In his closing remarks, Mr. Kebour Ghenna, Executive Director of the Pan African Chamber of Commerce and Industry, noted that Africa’s ecological footprint is still relatively small compared to other parts of the world, but this is increasingly changing as investment interest grows. “It is therefore important to ensure that growth is of quality and also sustainable and benefits Africa’s current and future generations.” He stressed that what is needed to mainstream green growth is a rethinking economic growth and systematic change of the status-quo to develop a new and more comprehensive architecture for economic development of the time.

Mr. Mutsuo Iwai​, Chairman, Africa Project Team​ of the Japan Association of Corporate Executives, emphasized that there exists a huge potential of cocreation between Africa and Japan there is a great deal of opportunity for Japan to contribute to social issues on the African continent through business and investment. “I believe that green business and climate investment in Africa should not only pursue economic returns, but also take into account the resolution of social issues. Establishing a new public private impact fund will encourage Japanese companies to expand their investment in African development as the Association proposed recently.”. He concluded by expressing his hope that TICAD 8 in Tunisia in 2022 will accelerate sustainable economic growth in Africa with Japan.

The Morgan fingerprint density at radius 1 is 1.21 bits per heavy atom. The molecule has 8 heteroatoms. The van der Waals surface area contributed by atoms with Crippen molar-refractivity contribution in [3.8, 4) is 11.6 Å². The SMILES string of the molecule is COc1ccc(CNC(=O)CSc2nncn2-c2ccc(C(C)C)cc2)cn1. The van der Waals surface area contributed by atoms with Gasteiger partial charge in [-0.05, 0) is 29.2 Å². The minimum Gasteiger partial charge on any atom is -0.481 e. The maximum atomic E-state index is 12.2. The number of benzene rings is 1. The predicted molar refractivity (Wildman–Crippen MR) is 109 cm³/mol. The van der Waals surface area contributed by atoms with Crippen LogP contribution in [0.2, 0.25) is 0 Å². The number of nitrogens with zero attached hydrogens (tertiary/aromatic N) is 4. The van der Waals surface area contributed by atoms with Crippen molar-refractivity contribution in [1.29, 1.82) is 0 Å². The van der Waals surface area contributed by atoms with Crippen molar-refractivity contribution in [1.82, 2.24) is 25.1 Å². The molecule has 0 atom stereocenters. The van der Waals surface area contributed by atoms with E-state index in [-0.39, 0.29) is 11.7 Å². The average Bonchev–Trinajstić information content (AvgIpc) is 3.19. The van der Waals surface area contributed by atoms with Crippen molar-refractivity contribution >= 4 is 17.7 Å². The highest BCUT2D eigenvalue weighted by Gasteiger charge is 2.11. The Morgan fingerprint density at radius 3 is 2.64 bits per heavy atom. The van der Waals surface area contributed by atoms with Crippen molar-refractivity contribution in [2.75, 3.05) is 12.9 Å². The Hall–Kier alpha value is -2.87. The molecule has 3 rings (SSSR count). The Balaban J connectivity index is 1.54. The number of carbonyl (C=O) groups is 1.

Wrapping up the session, Dr. Ayodele Odusola, Director, Africa Finance Sector Hub and South Africa Resident Representative for UNDP, summarized the various perspectives presented during the session confirmed that the private sector has a key role to play in addressing the growing challenges to climate change while, at the same time, meeting the needs of the SDGs and growth recovery post-COVID 19. UNDP’s Private Sector Development and Partnership Strategy (2018-2022) aims to assist countries to align private sector activities and investments with the 2030 Agenda by: influencing investors and businesses of all sizes; embedding the SDGs into their decision making and practices; and supporting governments to establish enabling policy and regulatory environments while facilitating multi-stakeholder partnerships.